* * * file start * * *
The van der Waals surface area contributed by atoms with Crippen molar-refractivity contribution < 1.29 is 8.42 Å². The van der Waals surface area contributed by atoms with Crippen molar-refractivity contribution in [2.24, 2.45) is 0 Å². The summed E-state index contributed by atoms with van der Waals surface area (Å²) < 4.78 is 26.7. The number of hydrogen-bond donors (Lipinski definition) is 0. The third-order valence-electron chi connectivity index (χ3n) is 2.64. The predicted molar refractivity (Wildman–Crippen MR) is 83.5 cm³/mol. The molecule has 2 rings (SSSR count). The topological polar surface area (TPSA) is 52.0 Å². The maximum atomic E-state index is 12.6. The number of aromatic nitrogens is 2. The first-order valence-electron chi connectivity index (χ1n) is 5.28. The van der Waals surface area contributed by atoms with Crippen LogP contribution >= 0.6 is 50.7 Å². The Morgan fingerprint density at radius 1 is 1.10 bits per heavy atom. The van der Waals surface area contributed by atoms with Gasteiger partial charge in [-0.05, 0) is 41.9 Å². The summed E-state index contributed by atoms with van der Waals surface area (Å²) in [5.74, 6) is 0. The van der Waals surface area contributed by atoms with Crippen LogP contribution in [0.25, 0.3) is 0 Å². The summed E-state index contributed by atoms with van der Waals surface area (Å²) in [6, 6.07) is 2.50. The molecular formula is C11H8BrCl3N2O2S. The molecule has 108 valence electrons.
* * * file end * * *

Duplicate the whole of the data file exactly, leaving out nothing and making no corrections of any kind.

The van der Waals surface area contributed by atoms with Crippen molar-refractivity contribution < 1.29 is 8.42 Å². The van der Waals surface area contributed by atoms with Crippen molar-refractivity contribution in [2.24, 2.45) is 0 Å². The summed E-state index contributed by atoms with van der Waals surface area (Å²) < 4.78 is 26.7. The number of hydrogen-bond donors (Lipinski definition) is 0. The third-order valence-electron chi connectivity index (χ3n) is 2.64. The predicted molar refractivity (Wildman–Crippen MR) is 83.5 cm³/mol. The molecule has 2 rings (SSSR count). The topological polar surface area (TPSA) is 52.0 Å². The maximum atomic E-state index is 12.6. The number of aromatic nitrogens is 2. The first-order valence-electron chi connectivity index (χ1n) is 5.28. The van der Waals surface area contributed by atoms with Crippen LogP contribution >= 0.6 is 50.7 Å². The Morgan fingerprint density at radius 1 is 1.10 bits per heavy atom. The van der Waals surface area contributed by atoms with Gasteiger partial charge in [-0.05, 0) is 41.9 Å². The summed E-state index contributed by atoms with van der Waals surface area (Å²) in [5.74, 6) is 0. The van der Waals surface area contributed by atoms with Crippen LogP contribution in [0.25, 0.3) is 0 Å². The summed E-state index contributed by atoms with van der Waals surface area (Å²) in [6, 6.07) is 2.50. The molecular formula is C11H8BrCl3N2O2S. The molecule has 108 valence electrons.